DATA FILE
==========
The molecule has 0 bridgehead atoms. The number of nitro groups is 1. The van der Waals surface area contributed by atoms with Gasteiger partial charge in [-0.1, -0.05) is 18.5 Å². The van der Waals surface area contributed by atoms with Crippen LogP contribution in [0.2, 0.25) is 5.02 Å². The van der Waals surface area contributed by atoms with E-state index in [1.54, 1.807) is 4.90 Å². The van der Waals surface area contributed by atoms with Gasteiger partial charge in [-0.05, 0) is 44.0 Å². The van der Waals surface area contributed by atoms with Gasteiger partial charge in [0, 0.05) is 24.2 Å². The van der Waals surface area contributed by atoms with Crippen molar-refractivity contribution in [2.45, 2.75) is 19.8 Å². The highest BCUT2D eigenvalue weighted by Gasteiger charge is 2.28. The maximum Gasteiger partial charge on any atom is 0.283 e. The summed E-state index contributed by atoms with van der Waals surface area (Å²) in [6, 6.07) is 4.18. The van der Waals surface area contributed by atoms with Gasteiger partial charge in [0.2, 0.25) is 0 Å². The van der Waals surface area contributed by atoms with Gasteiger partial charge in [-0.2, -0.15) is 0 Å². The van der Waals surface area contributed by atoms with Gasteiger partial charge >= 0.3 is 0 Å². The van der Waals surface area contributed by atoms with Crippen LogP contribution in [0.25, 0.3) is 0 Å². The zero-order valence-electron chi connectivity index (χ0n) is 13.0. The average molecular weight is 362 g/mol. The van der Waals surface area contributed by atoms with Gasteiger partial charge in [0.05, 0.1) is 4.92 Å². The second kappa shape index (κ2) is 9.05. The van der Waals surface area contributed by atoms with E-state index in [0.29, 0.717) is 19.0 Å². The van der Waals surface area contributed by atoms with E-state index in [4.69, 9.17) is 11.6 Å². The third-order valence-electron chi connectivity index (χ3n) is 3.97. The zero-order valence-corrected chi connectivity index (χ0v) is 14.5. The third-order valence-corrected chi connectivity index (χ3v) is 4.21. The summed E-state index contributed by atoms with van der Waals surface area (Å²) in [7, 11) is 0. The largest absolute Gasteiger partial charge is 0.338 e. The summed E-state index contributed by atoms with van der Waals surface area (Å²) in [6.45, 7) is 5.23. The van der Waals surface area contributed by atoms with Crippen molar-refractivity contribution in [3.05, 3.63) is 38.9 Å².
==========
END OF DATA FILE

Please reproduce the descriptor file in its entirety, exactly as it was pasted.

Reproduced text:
The molecule has 0 bridgehead atoms. The number of nitro groups is 1. The van der Waals surface area contributed by atoms with Gasteiger partial charge in [-0.1, -0.05) is 18.5 Å². The van der Waals surface area contributed by atoms with Crippen LogP contribution in [0.2, 0.25) is 5.02 Å². The van der Waals surface area contributed by atoms with E-state index in [1.54, 1.807) is 4.90 Å². The van der Waals surface area contributed by atoms with Gasteiger partial charge in [-0.05, 0) is 44.0 Å². The van der Waals surface area contributed by atoms with Gasteiger partial charge in [0, 0.05) is 24.2 Å². The van der Waals surface area contributed by atoms with Crippen molar-refractivity contribution in [2.45, 2.75) is 19.8 Å². The highest BCUT2D eigenvalue weighted by Gasteiger charge is 2.28. The maximum Gasteiger partial charge on any atom is 0.283 e. The summed E-state index contributed by atoms with van der Waals surface area (Å²) in [6, 6.07) is 4.18. The van der Waals surface area contributed by atoms with Gasteiger partial charge in [0.2, 0.25) is 0 Å². The van der Waals surface area contributed by atoms with Gasteiger partial charge in [-0.2, -0.15) is 0 Å². The van der Waals surface area contributed by atoms with Gasteiger partial charge >= 0.3 is 0 Å². The van der Waals surface area contributed by atoms with Crippen LogP contribution in [0.25, 0.3) is 0 Å². The zero-order valence-electron chi connectivity index (χ0n) is 13.0. The average molecular weight is 362 g/mol. The van der Waals surface area contributed by atoms with Gasteiger partial charge in [0.05, 0.1) is 4.92 Å². The second kappa shape index (κ2) is 9.05. The van der Waals surface area contributed by atoms with E-state index in [0.29, 0.717) is 19.0 Å². The van der Waals surface area contributed by atoms with E-state index in [4.69, 9.17) is 11.6 Å². The third-order valence-electron chi connectivity index (χ3n) is 3.97. The zero-order valence-corrected chi connectivity index (χ0v) is 14.5. The third-order valence-corrected chi connectivity index (χ3v) is 4.21. The summed E-state index contributed by atoms with van der Waals surface area (Å²) in [7, 11) is 0. The largest absolute Gasteiger partial charge is 0.338 e. The summed E-state index contributed by atoms with van der Waals surface area (Å²) in [6.45, 7) is 5.23. The van der Waals surface area contributed by atoms with Crippen molar-refractivity contribution in [3.05, 3.63) is 38.9 Å².